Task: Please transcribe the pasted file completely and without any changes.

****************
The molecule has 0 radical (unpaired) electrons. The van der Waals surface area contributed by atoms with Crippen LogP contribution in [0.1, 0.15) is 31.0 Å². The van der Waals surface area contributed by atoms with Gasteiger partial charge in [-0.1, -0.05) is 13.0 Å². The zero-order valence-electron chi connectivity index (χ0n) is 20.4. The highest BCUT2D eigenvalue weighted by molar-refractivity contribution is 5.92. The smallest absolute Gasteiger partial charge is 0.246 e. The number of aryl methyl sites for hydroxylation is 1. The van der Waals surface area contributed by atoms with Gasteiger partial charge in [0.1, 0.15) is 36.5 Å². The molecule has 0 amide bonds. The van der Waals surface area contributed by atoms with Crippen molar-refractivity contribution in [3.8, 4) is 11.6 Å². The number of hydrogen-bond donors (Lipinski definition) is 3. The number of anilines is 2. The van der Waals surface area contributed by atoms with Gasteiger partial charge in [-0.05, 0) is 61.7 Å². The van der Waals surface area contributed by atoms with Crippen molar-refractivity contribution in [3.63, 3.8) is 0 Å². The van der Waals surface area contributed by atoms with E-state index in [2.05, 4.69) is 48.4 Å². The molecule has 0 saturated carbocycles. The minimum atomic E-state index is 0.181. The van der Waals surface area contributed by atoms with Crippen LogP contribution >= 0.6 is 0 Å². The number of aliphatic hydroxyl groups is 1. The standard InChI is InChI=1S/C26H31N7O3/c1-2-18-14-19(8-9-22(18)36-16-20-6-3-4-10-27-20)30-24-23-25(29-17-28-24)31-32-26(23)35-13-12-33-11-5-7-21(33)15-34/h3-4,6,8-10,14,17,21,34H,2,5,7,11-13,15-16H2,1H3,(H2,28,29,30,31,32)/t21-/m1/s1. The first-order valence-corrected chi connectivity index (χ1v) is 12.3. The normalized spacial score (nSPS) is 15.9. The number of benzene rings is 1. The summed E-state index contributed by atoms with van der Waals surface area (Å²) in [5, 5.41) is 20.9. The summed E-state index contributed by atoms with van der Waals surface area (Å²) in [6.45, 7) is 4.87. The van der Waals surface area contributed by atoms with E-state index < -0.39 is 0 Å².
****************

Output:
The molecule has 0 radical (unpaired) electrons. The van der Waals surface area contributed by atoms with Crippen LogP contribution in [0.1, 0.15) is 31.0 Å². The van der Waals surface area contributed by atoms with Gasteiger partial charge in [-0.1, -0.05) is 13.0 Å². The zero-order valence-electron chi connectivity index (χ0n) is 20.4. The highest BCUT2D eigenvalue weighted by molar-refractivity contribution is 5.92. The smallest absolute Gasteiger partial charge is 0.246 e. The number of aryl methyl sites for hydroxylation is 1. The van der Waals surface area contributed by atoms with Gasteiger partial charge in [0.1, 0.15) is 36.5 Å². The molecule has 0 amide bonds. The van der Waals surface area contributed by atoms with Crippen molar-refractivity contribution in [3.8, 4) is 11.6 Å². The number of hydrogen-bond donors (Lipinski definition) is 3. The number of anilines is 2. The van der Waals surface area contributed by atoms with Gasteiger partial charge in [-0.05, 0) is 61.7 Å². The van der Waals surface area contributed by atoms with Crippen molar-refractivity contribution in [3.63, 3.8) is 0 Å². The van der Waals surface area contributed by atoms with E-state index in [2.05, 4.69) is 48.4 Å². The molecule has 0 saturated carbocycles. The minimum atomic E-state index is 0.181. The van der Waals surface area contributed by atoms with Crippen LogP contribution >= 0.6 is 0 Å². The number of aliphatic hydroxyl groups is 1. The standard InChI is InChI=1S/C26H31N7O3/c1-2-18-14-19(8-9-22(18)36-16-20-6-3-4-10-27-20)30-24-23-25(29-17-28-24)31-32-26(23)35-13-12-33-11-5-7-21(33)15-34/h3-4,6,8-10,14,17,21,34H,2,5,7,11-13,15-16H2,1H3,(H2,28,29,30,31,32)/t21-/m1/s1. The first-order valence-corrected chi connectivity index (χ1v) is 12.3. The normalized spacial score (nSPS) is 15.9. The number of benzene rings is 1. The summed E-state index contributed by atoms with van der Waals surface area (Å²) in [5, 5.41) is 20.9. The summed E-state index contributed by atoms with van der Waals surface area (Å²) in [6.45, 7) is 4.87. The van der Waals surface area contributed by atoms with E-state index < -0.39 is 0 Å².